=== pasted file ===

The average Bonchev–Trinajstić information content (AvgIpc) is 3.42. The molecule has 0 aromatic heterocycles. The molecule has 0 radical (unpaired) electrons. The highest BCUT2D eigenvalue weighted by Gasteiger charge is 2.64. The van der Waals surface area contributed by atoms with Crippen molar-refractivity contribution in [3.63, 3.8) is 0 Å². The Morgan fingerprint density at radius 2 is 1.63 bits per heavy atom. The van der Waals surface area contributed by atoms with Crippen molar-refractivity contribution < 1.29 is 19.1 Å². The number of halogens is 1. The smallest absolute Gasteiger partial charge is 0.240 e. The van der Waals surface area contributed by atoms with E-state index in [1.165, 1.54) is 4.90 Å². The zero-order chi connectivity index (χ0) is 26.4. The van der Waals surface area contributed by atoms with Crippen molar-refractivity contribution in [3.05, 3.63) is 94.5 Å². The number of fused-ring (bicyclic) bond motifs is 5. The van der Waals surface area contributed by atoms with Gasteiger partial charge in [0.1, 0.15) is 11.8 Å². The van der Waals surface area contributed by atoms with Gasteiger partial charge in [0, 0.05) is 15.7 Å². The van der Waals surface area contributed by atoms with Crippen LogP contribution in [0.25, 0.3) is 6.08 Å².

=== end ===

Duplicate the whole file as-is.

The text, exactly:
The average Bonchev–Trinajstić information content (AvgIpc) is 3.42. The molecule has 0 aromatic heterocycles. The molecule has 0 radical (unpaired) electrons. The highest BCUT2D eigenvalue weighted by Gasteiger charge is 2.64. The van der Waals surface area contributed by atoms with Crippen molar-refractivity contribution in [3.63, 3.8) is 0 Å². The Morgan fingerprint density at radius 2 is 1.63 bits per heavy atom. The van der Waals surface area contributed by atoms with Crippen molar-refractivity contribution < 1.29 is 19.1 Å². The number of halogens is 1. The smallest absolute Gasteiger partial charge is 0.240 e. The van der Waals surface area contributed by atoms with E-state index in [1.165, 1.54) is 4.90 Å². The zero-order chi connectivity index (χ0) is 26.4. The van der Waals surface area contributed by atoms with Crippen molar-refractivity contribution in [3.05, 3.63) is 94.5 Å². The number of fused-ring (bicyclic) bond motifs is 5. The van der Waals surface area contributed by atoms with Gasteiger partial charge in [0.1, 0.15) is 11.8 Å². The van der Waals surface area contributed by atoms with Gasteiger partial charge in [0, 0.05) is 15.7 Å². The van der Waals surface area contributed by atoms with Crippen LogP contribution in [0.25, 0.3) is 6.08 Å².